Near-infrared spectroscopy improves osteoarthritis evaluation

Oct. 23, 2018
Near-infrared spectroscopy enables enhanced detection of cartilage injuries due to osteoarthritis.

A researcher at the University of Eastern Finland (Joensuu, Kuopio, Finland) has developed an arthroscopic near-infrared spectroscopy (NIRS) probe for evaluating articular cartilage and subchondral bone structure and composition. The probe enables enhanced detection of cartilage injuries due to osteoarthritis, as well as evaluation of the integrity of the surrounding tissue. The availability of comprehensive information on the health of joint tissues could substantially enhance the treatment outcome of arthroscopic intervention.

Clinical application of NIRS is now possible, thanks to better availability of computational power along with state-of-the-art mathematical modeling methods such as neural networks. With these methods, the relationship between the absorption of NIR light and tissue properties can be determined. This enables reliable determination of articular cartilage stiffness and subchondral bone mineral density—changes in these tissue properties are prognostic indicators of osteoarthritis.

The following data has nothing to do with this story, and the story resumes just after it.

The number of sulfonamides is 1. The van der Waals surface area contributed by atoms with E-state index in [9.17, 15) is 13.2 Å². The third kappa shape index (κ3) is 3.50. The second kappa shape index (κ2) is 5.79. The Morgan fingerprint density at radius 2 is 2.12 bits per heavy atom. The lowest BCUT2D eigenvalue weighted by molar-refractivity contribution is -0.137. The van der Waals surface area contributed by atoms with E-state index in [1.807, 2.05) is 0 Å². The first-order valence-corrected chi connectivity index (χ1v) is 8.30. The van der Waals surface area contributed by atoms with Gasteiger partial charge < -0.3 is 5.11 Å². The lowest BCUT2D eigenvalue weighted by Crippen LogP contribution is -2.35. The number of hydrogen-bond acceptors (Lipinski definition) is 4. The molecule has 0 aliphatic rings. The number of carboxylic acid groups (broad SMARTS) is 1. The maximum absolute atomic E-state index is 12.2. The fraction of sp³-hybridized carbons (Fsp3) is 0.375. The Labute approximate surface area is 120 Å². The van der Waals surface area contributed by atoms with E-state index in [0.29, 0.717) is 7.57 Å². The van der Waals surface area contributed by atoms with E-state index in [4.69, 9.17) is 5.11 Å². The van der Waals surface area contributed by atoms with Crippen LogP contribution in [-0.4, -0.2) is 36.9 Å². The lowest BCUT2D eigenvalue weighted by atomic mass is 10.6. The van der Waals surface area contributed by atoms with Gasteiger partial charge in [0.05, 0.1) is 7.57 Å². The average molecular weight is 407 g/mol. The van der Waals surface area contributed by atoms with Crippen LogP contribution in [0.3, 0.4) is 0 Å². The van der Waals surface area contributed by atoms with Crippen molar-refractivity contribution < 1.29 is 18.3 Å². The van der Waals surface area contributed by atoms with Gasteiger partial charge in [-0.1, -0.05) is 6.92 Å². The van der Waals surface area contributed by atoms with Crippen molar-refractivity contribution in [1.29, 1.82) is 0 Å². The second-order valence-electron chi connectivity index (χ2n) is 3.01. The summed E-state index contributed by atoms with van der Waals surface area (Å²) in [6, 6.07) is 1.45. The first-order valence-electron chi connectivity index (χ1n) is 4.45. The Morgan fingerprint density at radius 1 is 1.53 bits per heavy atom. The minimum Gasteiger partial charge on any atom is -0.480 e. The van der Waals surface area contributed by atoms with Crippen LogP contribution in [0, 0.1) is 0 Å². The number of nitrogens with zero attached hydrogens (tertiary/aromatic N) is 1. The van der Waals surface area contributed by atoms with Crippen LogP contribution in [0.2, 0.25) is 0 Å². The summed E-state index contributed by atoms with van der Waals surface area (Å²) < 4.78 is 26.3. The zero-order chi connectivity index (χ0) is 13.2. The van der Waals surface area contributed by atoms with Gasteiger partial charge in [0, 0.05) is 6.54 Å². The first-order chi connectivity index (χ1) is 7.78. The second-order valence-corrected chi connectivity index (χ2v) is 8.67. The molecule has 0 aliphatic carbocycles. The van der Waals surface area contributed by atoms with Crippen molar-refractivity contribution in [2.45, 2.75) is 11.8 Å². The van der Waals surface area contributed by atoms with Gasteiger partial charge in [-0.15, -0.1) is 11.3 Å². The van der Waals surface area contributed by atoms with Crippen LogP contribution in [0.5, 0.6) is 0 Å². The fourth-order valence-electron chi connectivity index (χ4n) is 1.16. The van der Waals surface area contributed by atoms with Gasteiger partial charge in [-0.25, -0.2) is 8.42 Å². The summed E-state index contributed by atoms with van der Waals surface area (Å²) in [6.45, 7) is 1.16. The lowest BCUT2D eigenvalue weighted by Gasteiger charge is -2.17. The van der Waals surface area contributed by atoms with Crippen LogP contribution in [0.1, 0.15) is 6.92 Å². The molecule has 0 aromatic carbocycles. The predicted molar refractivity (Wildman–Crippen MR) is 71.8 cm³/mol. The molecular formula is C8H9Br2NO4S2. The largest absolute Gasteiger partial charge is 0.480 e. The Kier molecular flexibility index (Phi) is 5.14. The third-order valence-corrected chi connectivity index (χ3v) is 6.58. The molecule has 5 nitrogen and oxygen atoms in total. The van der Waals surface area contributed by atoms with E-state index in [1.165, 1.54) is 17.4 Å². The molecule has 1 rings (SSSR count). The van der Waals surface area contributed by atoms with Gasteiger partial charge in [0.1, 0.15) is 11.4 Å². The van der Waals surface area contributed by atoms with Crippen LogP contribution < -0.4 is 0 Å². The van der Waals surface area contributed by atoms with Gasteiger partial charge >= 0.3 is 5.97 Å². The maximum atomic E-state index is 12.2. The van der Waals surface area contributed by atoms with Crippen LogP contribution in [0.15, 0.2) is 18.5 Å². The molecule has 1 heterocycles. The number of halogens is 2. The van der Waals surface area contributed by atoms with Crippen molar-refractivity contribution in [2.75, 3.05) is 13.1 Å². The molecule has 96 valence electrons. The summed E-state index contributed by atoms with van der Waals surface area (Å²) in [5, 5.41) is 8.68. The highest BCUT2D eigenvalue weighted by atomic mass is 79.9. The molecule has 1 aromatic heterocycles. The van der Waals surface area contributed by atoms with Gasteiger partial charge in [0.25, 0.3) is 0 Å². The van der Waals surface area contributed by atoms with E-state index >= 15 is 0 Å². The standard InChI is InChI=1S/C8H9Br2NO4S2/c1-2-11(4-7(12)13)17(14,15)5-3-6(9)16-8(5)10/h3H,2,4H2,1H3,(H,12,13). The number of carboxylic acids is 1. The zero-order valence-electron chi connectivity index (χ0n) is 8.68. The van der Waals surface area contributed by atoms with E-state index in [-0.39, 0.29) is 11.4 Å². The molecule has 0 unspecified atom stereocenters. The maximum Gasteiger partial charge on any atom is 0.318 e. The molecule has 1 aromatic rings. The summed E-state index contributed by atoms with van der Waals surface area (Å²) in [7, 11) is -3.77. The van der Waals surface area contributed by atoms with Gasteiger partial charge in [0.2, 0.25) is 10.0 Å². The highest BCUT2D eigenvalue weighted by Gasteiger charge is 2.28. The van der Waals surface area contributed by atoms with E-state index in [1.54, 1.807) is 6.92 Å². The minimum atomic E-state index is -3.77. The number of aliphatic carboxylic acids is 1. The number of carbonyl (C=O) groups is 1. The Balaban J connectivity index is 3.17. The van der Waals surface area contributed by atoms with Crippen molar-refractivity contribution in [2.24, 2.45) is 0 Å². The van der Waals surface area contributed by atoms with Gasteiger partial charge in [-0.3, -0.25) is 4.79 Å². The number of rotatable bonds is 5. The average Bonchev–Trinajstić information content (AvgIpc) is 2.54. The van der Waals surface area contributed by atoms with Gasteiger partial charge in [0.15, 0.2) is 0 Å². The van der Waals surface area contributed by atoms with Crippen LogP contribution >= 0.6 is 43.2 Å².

The novel arthroscopic probe in an equine knee joint in vivo with the probe tip in contact with cartilage surface (inset). (Photo credit: Jaakko Sarin)

Since NIRS is not optimal for imaging of tissues, arthroscopically applicable imaging techniques such as optical coherence tomography (OCT) and ultrasound imaging were also used in the study. These techniques have been previously applied in intravascular imaging via specialized 1-mm-diameter catheters, which are therefore well suited for imaging narrow joint cavities. The study compared the reliability of these techniques for evaluation of chondral injuries with that of conventional arthroscopic evaluation.

"Optical coherence tomography was superior to conventional arthroscopy and ultrasound imaging. In contrast to conventional arthroscopic evaluation, optical coherence tomography and ultrasound imaging provide information on inner structures of cartilage and enable, for example, detection of cartilage detachment from subchondral bone," explains Jaakko Sarin, the researcher from the University of Eastern Finland who led the development.

Full details of the work appear in the journal Scientific Reports.

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